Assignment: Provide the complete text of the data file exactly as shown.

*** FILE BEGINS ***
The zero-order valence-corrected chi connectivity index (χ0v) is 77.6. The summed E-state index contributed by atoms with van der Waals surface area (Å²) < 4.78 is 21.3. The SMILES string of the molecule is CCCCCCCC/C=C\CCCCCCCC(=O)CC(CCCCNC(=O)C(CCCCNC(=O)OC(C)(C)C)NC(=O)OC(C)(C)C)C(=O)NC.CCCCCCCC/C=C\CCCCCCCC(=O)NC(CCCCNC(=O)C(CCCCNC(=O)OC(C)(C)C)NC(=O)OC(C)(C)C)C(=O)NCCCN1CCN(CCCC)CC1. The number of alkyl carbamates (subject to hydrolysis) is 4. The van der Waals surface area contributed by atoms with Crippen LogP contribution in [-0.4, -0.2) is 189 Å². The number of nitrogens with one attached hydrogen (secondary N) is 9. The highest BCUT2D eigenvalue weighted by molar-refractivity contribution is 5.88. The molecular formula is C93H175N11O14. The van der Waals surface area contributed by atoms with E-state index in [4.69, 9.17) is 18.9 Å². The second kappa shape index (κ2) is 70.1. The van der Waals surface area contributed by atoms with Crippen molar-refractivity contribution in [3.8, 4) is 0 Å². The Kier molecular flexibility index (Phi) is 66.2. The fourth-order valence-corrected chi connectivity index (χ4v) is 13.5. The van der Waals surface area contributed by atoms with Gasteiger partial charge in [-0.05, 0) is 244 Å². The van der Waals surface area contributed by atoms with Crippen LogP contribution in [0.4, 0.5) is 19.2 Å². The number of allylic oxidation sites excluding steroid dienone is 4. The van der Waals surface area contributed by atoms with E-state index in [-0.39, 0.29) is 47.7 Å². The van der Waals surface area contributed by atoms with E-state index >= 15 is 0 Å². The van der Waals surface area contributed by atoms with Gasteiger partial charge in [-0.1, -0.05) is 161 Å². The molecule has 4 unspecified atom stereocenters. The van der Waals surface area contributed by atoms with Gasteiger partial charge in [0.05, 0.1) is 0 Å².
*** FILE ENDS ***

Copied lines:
The zero-order valence-corrected chi connectivity index (χ0v) is 77.6. The summed E-state index contributed by atoms with van der Waals surface area (Å²) < 4.78 is 21.3. The SMILES string of the molecule is CCCCCCCC/C=C\CCCCCCCC(=O)CC(CCCCNC(=O)C(CCCCNC(=O)OC(C)(C)C)NC(=O)OC(C)(C)C)C(=O)NC.CCCCCCCC/C=C\CCCCCCCC(=O)NC(CCCCNC(=O)C(CCCCNC(=O)OC(C)(C)C)NC(=O)OC(C)(C)C)C(=O)NCCCN1CCN(CCCC)CC1. The number of alkyl carbamates (subject to hydrolysis) is 4. The van der Waals surface area contributed by atoms with Crippen LogP contribution in [-0.4, -0.2) is 189 Å². The number of nitrogens with one attached hydrogen (secondary N) is 9. The highest BCUT2D eigenvalue weighted by molar-refractivity contribution is 5.88. The molecular formula is C93H175N11O14. The van der Waals surface area contributed by atoms with E-state index in [4.69, 9.17) is 18.9 Å². The second kappa shape index (κ2) is 70.1. The van der Waals surface area contributed by atoms with Crippen molar-refractivity contribution in [3.8, 4) is 0 Å². The Kier molecular flexibility index (Phi) is 66.2. The fourth-order valence-corrected chi connectivity index (χ4v) is 13.5. The van der Waals surface area contributed by atoms with Gasteiger partial charge in [-0.05, 0) is 244 Å². The van der Waals surface area contributed by atoms with Crippen LogP contribution in [0.4, 0.5) is 19.2 Å². The number of allylic oxidation sites excluding steroid dienone is 4. The van der Waals surface area contributed by atoms with E-state index in [-0.39, 0.29) is 47.7 Å². The van der Waals surface area contributed by atoms with E-state index >= 15 is 0 Å². The van der Waals surface area contributed by atoms with Gasteiger partial charge in [-0.1, -0.05) is 161 Å². The molecule has 4 unspecified atom stereocenters. The van der Waals surface area contributed by atoms with Gasteiger partial charge in [0.05, 0.1) is 0 Å².